It may have only been four lots, but it caused lots of discussion during Wednesday night's South Whitehall Township Board of Commissioners' meeting.
And after all that discussion, the five-member legislative body voted 5-0 to OK a resolution granting preliminary and final approval to a major subdivision entitled 30 West.
The four lot subdivision resulted in the subdivision of five properties located in the vicinity of unopened North 31st and North Marshall Street between Washington and Hamilton streets in the township.
A commonly understood landmark for the area would be directly east or behind the McDonald's Restaurant on Cedar Crest Boulevard.
The three houses approved in the plan were not so much the point of contention with nearby homeowners who were in attendance Wednesday night, so much as the potential thru-traffic that could result because of the lots.
In addition, one township family - Stephen and Elena Greene - asked commissioners for a 22-foot connection between their property and where the end of the curb cul-de-sac would be constructed.
The request, made by the Greenes' attorney, Donald Miles, came after negotiations with the developer Jeff Strauss of Elysium Acquisitions LLC, proved unsuccessful.
Keith Zehner, the township's zoning officer, told commissioners that he "had reviewed the subdivision plans" and found them "compliant" to the township's zoning regulations.
Gerald Harbison, the township's assistant director of community development, noted that to his understanding the plan "integrated" itself into the township and therefore, did not violate zoning.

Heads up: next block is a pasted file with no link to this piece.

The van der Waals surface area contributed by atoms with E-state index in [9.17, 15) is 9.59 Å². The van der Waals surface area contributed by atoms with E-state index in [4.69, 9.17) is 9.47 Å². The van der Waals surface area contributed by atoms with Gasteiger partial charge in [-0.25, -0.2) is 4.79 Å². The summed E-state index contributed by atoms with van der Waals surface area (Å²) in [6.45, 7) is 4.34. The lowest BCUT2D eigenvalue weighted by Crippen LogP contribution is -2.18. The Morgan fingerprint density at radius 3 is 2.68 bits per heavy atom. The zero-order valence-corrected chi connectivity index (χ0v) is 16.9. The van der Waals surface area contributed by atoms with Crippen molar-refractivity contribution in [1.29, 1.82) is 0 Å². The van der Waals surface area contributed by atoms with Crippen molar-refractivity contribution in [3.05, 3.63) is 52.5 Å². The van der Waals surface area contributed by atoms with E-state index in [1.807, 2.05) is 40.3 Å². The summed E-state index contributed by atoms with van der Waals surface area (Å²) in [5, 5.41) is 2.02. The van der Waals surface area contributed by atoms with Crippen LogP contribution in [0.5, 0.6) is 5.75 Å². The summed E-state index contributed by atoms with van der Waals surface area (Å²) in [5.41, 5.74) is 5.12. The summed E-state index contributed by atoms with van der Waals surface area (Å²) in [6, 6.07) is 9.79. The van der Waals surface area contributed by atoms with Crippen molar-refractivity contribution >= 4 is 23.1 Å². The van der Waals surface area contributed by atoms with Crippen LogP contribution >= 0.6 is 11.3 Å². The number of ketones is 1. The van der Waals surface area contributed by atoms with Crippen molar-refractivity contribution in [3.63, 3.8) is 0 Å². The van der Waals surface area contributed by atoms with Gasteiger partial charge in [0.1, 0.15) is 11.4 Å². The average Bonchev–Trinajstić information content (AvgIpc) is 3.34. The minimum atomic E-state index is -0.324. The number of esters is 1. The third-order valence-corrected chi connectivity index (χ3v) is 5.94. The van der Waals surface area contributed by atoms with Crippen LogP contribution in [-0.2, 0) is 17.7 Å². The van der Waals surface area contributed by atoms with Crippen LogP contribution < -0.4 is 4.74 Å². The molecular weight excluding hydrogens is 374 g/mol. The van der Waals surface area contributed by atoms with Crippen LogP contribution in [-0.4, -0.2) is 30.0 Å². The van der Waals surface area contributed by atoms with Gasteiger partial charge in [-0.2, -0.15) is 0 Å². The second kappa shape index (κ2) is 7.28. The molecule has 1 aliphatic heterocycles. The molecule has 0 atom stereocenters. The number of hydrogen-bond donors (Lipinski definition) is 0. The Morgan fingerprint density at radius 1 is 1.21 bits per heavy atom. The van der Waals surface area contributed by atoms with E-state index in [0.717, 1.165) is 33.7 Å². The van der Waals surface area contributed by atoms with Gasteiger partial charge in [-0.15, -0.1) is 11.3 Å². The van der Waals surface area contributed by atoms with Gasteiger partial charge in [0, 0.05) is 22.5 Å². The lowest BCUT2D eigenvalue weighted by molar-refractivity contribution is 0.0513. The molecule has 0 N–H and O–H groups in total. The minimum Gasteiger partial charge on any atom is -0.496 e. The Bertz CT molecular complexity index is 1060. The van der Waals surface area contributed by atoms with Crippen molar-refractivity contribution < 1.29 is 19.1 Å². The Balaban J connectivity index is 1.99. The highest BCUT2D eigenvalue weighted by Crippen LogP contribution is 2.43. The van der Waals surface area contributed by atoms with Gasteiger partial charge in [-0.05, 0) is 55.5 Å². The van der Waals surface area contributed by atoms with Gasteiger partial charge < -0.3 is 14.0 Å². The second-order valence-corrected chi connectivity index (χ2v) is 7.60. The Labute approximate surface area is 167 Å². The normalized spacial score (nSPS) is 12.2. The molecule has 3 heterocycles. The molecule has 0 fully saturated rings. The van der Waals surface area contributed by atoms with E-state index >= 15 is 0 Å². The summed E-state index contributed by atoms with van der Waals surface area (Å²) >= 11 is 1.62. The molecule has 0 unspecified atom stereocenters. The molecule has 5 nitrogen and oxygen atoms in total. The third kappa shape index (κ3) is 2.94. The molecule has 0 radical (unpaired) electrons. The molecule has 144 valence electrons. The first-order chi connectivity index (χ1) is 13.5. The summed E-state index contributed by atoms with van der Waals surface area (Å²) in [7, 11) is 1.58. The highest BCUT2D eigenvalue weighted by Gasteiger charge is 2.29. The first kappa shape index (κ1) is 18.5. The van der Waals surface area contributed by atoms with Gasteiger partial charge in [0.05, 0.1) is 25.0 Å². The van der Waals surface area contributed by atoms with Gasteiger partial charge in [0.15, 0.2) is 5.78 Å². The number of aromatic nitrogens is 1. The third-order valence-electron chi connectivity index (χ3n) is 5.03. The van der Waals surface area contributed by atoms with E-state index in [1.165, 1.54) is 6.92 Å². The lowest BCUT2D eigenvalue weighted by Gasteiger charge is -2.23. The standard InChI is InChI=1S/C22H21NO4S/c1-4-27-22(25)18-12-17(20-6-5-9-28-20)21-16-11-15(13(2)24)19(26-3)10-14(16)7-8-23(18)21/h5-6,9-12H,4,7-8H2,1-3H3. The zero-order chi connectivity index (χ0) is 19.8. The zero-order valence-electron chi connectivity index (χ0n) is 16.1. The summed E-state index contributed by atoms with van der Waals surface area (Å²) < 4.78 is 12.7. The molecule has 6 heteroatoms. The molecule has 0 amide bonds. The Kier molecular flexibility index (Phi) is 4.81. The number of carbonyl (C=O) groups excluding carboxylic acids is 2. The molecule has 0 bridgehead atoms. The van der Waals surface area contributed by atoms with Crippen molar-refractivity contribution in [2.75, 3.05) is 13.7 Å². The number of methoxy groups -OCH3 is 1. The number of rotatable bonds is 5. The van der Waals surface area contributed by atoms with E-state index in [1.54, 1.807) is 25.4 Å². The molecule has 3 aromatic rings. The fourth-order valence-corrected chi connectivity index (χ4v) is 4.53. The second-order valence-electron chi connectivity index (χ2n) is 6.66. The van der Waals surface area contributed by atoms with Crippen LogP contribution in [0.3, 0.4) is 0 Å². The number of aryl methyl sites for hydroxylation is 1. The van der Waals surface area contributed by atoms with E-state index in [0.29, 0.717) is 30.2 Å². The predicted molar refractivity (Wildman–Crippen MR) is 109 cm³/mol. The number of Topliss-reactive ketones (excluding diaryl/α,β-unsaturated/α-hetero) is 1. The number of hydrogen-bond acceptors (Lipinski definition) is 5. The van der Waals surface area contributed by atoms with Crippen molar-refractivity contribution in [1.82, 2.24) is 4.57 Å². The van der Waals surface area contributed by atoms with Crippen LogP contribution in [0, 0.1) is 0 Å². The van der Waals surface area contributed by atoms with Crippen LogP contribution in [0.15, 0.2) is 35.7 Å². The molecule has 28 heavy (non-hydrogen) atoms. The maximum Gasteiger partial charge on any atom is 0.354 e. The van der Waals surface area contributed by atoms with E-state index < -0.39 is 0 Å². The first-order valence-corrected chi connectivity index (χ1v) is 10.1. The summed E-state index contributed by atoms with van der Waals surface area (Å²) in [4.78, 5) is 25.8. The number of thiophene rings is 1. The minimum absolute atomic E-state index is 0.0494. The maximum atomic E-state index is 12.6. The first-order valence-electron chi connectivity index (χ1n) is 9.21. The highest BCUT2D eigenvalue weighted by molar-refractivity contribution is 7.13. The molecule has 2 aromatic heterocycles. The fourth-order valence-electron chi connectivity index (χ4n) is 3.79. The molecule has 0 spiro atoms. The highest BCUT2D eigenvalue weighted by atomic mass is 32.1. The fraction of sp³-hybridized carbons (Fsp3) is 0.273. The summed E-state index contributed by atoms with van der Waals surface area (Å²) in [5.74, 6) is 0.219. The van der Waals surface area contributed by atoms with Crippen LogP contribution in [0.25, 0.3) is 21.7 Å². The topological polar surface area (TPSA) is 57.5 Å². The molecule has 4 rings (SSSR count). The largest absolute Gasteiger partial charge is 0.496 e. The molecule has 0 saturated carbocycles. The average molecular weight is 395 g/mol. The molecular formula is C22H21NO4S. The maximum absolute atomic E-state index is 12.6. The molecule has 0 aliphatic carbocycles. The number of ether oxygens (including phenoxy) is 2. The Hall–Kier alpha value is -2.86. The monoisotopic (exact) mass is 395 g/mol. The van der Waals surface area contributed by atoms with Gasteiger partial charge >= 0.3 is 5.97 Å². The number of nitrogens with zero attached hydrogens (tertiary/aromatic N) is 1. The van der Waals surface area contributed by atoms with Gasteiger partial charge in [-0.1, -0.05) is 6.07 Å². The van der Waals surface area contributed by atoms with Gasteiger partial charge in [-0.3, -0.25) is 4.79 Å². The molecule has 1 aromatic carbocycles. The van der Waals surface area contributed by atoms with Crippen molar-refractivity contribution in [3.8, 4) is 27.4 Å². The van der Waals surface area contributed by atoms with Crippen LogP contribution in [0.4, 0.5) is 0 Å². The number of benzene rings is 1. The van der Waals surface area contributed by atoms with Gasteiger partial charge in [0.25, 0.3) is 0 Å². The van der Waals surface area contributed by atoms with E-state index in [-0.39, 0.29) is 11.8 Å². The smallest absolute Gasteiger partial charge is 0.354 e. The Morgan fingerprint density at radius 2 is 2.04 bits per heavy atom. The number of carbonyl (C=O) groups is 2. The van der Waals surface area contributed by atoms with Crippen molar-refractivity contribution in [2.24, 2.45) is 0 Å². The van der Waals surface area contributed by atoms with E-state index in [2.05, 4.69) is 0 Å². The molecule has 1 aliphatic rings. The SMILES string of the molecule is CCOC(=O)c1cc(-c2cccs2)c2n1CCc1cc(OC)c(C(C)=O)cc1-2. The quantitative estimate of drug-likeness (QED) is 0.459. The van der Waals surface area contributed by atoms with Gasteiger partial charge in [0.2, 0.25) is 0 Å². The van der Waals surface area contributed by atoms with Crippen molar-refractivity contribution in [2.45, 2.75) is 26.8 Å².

After that commissioners voted to approve the subdivision.
In other business Wednesday night, the latest chapter in the efforts to save Wehr's Dam was written.
William Wehr, a proponent for saving the dam and relative to the dam's namesake, questioned commissioners and administrators about a handful of issues, including the status of the township's study about the feasibility and cost of saving the dam.
Howard Kutzler, the township's director of administration, responded there is a meeting scheduled later this week to develop that review and added that he could not give a timeline for that to be completed.
The possibility the dam could be discarded first came to light when commissioners heard from a representative of Wildlands Conservancy who offered to obtain funding to tear down the dam during a June 4th meeting.
It was at that time commissioners approved a study into how that removal would be accomplished by Wildlands Conservancy.
On Wednesday night, Wehr said he and others dedicated to preserving the dam had obtained many signatures from individuals who enjoy the dam's place in enhancing the beauty of the park.
"Many of those signatures came from people who are in the park," Wehr noted, as a contrast to those who have presented plans to tear down the structure, in his estimation.
In another matter Wednesday night, commissioners instructed Kutzler to speak with Pennsylvania Department of Transportation officials regarding options to potentially install stop signs in an area of the township where Mauch Chunk and Orefield roads connect at a "Y", after a resident of Mauch Chunk Road - Behard Cami- told how her five-year-old dog was struck by motorists and later died as a result of injuries sustained by the vehicle's impact.
Both roads are under the purview of PennDOT, and are currently regulated at a 35 mph speed limit, the lowest allowed.
"That area is a time bomb," said Commissioner David Bond of the need to address the issue. "I hope we can fix that. It's not going to get better."